The Avenue at Middelharnis by Meindert Hobbema, 1689
“For me, John Lennon’s mega-hit Imagine was always a song popular for the wrong reasons. Imagine that ‘the world will live as one’ is the best way to end in hell.
Those who cling to pacifism in the face of the Russian attack on Ukraine remain caught in their own version of ‘imagine’. Imagine a world in which tensions are no longer resolved through armed conflicts… Europe persisted in this world of ‘imagine’, ignoring the brutal reality outside its borders. Now it’s the time to awaken.”
“The true target of the war is the dismantlement of the European unity advocated not only by the US conservatives and Russia but also by the European extreme right and left – at this point, in France, Melenchon meets Le Pen.”
Fragments of the article Pacifism is the wrong response to the war in Ukraine by Slavoj Žižek,The Guardian, https://www.theguardian.com/commentisfree/2022/jun/21/pacificsm-is-the-wrong-response-to-the-war-in-ukraine
This photo of children–victims of Russian propaganda and forced militarization, taken by Oleg Konstantinov, tells not only about a destroyed childhood, but also about an ideology that is dangerous to the world.
From December 22, 2021, to January 17, 2022, the Grand Palais Éphémère in Paris held Anselm Kiefer’s exhibition For Paul Celan. This exhibition turned out to be prophetic. A few weeks later, Russia launched a war in Ukraine. Celan was born in Chernivtsi. This Ukrainian city is part of Celan’s biography, but also of our collective memory. Today in Ukraine tragic history repeats itself.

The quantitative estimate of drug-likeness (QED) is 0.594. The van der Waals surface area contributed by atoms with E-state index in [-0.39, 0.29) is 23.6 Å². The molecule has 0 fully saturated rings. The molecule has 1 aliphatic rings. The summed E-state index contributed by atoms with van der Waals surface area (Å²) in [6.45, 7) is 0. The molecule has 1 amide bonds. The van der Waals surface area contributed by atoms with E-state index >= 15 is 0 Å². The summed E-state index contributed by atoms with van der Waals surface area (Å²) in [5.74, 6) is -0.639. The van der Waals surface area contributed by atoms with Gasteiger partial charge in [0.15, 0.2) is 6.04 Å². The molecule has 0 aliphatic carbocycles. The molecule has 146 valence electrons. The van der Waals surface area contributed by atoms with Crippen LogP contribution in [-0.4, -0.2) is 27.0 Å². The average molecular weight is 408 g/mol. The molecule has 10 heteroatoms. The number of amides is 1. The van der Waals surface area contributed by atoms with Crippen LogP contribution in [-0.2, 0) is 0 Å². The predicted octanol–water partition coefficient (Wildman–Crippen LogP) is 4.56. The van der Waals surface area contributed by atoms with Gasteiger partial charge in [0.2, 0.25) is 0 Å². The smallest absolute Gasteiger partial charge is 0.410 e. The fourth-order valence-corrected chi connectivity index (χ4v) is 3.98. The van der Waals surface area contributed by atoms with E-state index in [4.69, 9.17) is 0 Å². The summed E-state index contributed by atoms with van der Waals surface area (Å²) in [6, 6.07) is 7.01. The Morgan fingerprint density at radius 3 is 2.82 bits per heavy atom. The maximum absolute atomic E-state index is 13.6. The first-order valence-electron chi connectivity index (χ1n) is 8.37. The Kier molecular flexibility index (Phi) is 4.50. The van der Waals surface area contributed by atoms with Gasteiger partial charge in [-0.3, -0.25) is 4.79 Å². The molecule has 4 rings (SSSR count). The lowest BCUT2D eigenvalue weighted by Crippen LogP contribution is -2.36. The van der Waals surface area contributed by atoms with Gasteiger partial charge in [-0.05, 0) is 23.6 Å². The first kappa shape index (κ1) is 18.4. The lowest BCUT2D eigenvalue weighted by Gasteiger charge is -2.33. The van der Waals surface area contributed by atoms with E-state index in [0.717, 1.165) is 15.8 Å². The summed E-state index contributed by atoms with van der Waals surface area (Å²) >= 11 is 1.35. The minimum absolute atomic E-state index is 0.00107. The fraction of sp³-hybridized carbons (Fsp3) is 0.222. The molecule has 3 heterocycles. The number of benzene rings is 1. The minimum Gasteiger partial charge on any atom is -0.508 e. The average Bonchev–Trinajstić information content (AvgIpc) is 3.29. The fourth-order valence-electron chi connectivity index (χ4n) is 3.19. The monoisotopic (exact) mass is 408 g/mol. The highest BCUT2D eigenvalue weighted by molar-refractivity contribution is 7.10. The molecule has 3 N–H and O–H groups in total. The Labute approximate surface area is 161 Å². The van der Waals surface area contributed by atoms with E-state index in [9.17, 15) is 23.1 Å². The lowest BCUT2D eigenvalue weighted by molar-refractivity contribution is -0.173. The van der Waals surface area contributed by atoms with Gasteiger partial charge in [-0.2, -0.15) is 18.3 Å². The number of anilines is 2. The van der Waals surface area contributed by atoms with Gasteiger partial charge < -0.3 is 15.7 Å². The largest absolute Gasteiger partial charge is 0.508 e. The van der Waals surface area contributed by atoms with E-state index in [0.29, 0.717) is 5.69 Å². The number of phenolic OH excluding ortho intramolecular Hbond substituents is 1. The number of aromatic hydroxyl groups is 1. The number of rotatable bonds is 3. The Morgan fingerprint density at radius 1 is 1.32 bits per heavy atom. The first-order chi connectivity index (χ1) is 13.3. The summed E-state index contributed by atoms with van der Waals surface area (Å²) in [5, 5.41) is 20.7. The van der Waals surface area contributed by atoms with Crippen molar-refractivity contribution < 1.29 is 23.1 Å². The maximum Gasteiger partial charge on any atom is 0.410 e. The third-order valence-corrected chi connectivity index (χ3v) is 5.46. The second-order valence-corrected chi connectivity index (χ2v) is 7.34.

A gift from Jeanne Hersch*
Many years ago I received, as a gift from Jeanne Hersch, seven books by Czesław Miłosz with the poet’s handwritten inscriptions for her. I know that a book could be used to store items, but I was surprised when I found in the donated books, in addition to the dedication and signs of reading (annotations in pencil), loose sheets of a manuscript by Hersch (her French translation of the poem Child of Europe), and newspaper clippings about Miłosz. There was also a photo of Miłosz from 1981. These seven books are not only a story of the friendship of Czesław and Jeanne but also a contribution to the reflection on the sanctity of writing, dedicating, reading, storing, and offering books.